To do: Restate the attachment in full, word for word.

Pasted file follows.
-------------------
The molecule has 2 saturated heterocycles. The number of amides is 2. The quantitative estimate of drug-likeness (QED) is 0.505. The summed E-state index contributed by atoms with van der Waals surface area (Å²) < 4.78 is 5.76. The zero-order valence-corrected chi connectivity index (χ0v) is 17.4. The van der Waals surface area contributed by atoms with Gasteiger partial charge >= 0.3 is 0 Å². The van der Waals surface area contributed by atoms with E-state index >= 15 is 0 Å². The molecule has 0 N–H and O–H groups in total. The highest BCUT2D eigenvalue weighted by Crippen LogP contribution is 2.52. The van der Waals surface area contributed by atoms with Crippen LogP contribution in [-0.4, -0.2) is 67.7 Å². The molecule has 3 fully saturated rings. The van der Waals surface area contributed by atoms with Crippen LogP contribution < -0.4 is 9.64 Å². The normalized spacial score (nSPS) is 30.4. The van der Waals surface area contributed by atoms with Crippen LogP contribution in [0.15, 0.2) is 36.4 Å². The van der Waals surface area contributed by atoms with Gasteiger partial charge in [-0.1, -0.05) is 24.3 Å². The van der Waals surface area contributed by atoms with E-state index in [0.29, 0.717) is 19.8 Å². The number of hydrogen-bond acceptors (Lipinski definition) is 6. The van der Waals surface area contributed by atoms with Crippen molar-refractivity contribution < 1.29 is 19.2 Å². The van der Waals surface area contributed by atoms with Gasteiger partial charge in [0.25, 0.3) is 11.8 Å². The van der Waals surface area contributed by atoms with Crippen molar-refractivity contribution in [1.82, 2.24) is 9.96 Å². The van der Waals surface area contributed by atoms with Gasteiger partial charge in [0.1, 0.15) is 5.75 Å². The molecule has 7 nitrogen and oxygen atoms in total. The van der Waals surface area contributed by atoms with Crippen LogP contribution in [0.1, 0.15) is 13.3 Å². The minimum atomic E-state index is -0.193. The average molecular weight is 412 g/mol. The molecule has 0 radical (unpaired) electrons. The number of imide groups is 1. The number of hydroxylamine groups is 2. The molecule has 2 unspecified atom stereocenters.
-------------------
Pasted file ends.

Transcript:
The molecule has 2 saturated heterocycles. The number of amides is 2. The quantitative estimate of drug-likeness (QED) is 0.505. The summed E-state index contributed by atoms with van der Waals surface area (Å²) < 4.78 is 5.76. The zero-order valence-corrected chi connectivity index (χ0v) is 17.4. The van der Waals surface area contributed by atoms with Gasteiger partial charge >= 0.3 is 0 Å². The van der Waals surface area contributed by atoms with E-state index >= 15 is 0 Å². The molecule has 0 N–H and O–H groups in total. The highest BCUT2D eigenvalue weighted by Crippen LogP contribution is 2.52. The van der Waals surface area contributed by atoms with Crippen LogP contribution in [-0.4, -0.2) is 67.7 Å². The molecule has 3 fully saturated rings. The van der Waals surface area contributed by atoms with Crippen LogP contribution < -0.4 is 9.64 Å². The normalized spacial score (nSPS) is 30.4. The van der Waals surface area contributed by atoms with Crippen LogP contribution in [0.15, 0.2) is 36.4 Å². The van der Waals surface area contributed by atoms with Gasteiger partial charge in [-0.1, -0.05) is 24.3 Å². The van der Waals surface area contributed by atoms with E-state index in [0.29, 0.717) is 19.8 Å². The number of hydrogen-bond acceptors (Lipinski definition) is 6. The van der Waals surface area contributed by atoms with Crippen molar-refractivity contribution < 1.29 is 19.2 Å². The van der Waals surface area contributed by atoms with Gasteiger partial charge in [0.25, 0.3) is 11.8 Å². The van der Waals surface area contributed by atoms with Crippen molar-refractivity contribution in [1.82, 2.24) is 9.96 Å². The van der Waals surface area contributed by atoms with Gasteiger partial charge in [0.1, 0.15) is 5.75 Å². The molecule has 7 nitrogen and oxygen atoms in total. The van der Waals surface area contributed by atoms with Crippen LogP contribution in [0.1, 0.15) is 13.3 Å². The minimum atomic E-state index is -0.193. The average molecular weight is 412 g/mol. The molecule has 0 radical (unpaired) electrons. The number of imide groups is 1. The number of hydroxylamine groups is 2. The molecule has 2 unspecified atom stereocenters.